however in a situation where the light is too top heavy and u cant move to more even lighting, an on camera flash will give the photos the obvious "flash was used" look, in that situation a large off camera light source will help such as a softbox or a wall bounce
  • Thanks for the reply Naftoli. Nice picture.

    So basically what you're saying is if I'm in top heavy lighting and can't move into nicer light, my photos will not look that great with on camera flash (if I'm trying to make the flash seem subtle)?
  • If you can't move and have top-heavy lighting, you probably will have to let the flash dominate and give up fill flash. Even wall bounce and softbox can still give the appearance that flash was used.

    Fill flash works when ambient light is sufficient and soft.

    Also, Neil's "meter the brightest relevant tone" technique is specifically meant for ambient light photos (no TTL flash). TTL fill flash happens to work here, since it's only a very small amount of light being added to the ambient light, so the camera isn't altering the subject exposure greatly.
  • You were probably doing it right with the fill flash method.
    You will still get the shadows under the eyes with top heavy light however using the fill flas will keep those shadows from being too dark.

    All you're doing is trying to lighten the shadows. Don't expect perfect.
    In that situation your just improving the light.

    Even in the article from Neil you linked to still shows some shadow under the eyes.

    Working with limited gear does give limited results however being mindful can always improve your results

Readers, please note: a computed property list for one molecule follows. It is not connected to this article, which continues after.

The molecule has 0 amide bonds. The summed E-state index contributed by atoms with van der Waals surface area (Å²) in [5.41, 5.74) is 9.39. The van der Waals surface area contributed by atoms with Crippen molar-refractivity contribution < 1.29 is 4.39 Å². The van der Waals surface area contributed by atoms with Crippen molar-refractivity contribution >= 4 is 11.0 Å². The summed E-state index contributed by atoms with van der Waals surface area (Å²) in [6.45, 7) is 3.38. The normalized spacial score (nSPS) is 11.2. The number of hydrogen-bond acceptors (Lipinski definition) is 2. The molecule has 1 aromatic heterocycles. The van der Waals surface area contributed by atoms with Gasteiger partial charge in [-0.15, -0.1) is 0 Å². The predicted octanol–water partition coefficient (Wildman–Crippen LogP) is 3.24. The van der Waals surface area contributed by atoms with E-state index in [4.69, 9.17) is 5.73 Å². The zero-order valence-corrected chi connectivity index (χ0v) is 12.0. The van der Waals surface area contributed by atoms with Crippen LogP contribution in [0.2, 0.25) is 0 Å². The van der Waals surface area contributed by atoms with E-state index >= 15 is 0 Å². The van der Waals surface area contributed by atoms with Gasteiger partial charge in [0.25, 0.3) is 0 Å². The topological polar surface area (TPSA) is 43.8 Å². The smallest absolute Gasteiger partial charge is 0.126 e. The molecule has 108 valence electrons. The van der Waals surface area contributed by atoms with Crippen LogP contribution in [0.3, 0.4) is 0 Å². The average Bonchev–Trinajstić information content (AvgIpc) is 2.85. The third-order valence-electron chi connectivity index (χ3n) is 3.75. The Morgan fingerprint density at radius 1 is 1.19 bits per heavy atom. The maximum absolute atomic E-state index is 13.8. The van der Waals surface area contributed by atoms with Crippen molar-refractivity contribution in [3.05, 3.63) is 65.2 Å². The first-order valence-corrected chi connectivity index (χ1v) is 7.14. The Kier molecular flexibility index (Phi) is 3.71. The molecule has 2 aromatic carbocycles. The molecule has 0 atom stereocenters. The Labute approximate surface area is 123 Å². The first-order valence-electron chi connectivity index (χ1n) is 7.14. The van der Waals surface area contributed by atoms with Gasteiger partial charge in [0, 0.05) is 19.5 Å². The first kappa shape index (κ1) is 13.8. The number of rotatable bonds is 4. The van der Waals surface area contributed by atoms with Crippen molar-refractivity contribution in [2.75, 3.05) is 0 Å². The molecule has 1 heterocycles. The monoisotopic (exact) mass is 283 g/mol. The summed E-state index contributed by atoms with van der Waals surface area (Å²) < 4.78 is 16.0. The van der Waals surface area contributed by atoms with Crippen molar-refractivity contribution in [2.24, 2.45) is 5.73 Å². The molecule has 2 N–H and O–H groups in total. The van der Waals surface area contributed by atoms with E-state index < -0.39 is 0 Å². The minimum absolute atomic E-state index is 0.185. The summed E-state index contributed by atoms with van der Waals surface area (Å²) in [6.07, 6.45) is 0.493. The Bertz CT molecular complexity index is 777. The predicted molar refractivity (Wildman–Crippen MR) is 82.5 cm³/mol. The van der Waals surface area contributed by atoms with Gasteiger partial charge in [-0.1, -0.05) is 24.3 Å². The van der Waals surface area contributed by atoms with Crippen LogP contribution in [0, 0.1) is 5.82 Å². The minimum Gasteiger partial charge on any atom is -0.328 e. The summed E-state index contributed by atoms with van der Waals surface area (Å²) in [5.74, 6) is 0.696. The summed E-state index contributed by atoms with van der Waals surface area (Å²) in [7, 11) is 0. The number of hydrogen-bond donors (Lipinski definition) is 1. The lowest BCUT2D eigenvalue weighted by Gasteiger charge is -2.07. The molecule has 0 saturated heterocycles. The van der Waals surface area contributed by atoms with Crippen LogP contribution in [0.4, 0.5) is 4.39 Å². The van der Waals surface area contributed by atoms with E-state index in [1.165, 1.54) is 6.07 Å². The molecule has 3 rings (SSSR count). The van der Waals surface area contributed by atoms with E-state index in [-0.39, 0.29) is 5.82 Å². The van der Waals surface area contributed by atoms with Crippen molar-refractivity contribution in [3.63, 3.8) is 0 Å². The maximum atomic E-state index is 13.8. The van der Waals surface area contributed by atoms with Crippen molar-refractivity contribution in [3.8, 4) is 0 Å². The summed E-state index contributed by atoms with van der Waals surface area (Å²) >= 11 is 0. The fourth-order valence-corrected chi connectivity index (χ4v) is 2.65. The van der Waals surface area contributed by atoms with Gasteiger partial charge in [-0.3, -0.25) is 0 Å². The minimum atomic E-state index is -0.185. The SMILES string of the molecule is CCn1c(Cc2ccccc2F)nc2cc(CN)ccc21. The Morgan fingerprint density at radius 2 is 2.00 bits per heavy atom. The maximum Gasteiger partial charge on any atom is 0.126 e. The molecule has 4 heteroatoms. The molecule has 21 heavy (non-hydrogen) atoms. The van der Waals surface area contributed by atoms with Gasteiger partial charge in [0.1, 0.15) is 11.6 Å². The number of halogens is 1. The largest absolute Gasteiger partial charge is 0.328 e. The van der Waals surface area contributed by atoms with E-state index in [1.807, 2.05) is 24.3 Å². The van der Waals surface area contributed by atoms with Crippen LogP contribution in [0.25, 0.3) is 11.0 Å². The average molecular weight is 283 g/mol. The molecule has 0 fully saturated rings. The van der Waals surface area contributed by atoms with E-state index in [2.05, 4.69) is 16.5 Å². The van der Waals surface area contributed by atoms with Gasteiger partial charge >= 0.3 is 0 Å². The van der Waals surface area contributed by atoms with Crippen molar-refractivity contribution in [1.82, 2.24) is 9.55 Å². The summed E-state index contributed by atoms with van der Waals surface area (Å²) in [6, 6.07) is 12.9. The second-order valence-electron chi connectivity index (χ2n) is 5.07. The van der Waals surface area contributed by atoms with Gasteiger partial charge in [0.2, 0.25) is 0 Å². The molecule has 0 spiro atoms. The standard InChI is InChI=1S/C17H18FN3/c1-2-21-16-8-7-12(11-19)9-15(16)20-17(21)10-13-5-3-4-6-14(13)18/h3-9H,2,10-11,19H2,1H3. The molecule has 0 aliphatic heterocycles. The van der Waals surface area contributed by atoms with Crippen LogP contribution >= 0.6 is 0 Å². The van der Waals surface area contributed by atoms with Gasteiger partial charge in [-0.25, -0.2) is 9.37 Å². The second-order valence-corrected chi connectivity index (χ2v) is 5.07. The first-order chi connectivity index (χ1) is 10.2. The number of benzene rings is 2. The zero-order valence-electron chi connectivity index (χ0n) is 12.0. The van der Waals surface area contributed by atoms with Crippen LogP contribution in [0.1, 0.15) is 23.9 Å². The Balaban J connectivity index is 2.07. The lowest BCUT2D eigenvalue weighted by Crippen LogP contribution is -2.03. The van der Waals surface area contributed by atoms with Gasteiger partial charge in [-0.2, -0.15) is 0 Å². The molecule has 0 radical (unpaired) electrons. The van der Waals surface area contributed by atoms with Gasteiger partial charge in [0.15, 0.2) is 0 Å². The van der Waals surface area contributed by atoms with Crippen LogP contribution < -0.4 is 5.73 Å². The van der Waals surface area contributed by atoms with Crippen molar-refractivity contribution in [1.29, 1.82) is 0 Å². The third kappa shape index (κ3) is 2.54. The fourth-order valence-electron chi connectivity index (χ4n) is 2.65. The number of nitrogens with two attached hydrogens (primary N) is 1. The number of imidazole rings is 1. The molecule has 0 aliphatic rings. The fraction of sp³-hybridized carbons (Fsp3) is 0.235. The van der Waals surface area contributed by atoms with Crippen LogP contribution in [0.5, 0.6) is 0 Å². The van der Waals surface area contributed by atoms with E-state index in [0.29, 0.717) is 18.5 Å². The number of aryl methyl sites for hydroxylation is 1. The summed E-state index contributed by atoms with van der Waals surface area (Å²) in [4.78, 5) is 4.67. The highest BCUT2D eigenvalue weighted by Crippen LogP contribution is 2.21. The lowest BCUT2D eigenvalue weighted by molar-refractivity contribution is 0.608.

• Thank you both for replying.
  • I think you're being too critical of your work. You had a difficult lighting situation and still were able to produce a quality photo. You can always do a little dodging in post to lighten up some of the shadows under the eyes and still have it look natural. Also, that second photo the gentleman was wearing a hat with a large brim that eliminated the top lighting to his face. When you zoom in you can see the shadow of the brim on his forehead from the flash.
  • Just watched an interesting youtube seminar on fill flash and metering. Don't know if I'm allowed to link to it though on this awesome forum.
  • TrevTrev Moderator

    John, you certainly can link, the more shared, the more one learns.

  • Okay. I personally found this seminar very interesting. I gave up using my light meter until I saw this video. As well as the instructional videos, questions are answered in between the videos. Hope you find it useful.
  • Thanks sovasphotos. I am very critical of my work which is a hindrance at times. I just was not pleased with the light in those photos because the lighting looks dull and not too special. I just want to know how to take the pictures I know I can, but in any lighting situation.

    John - Thanks but I still don't see a link or video.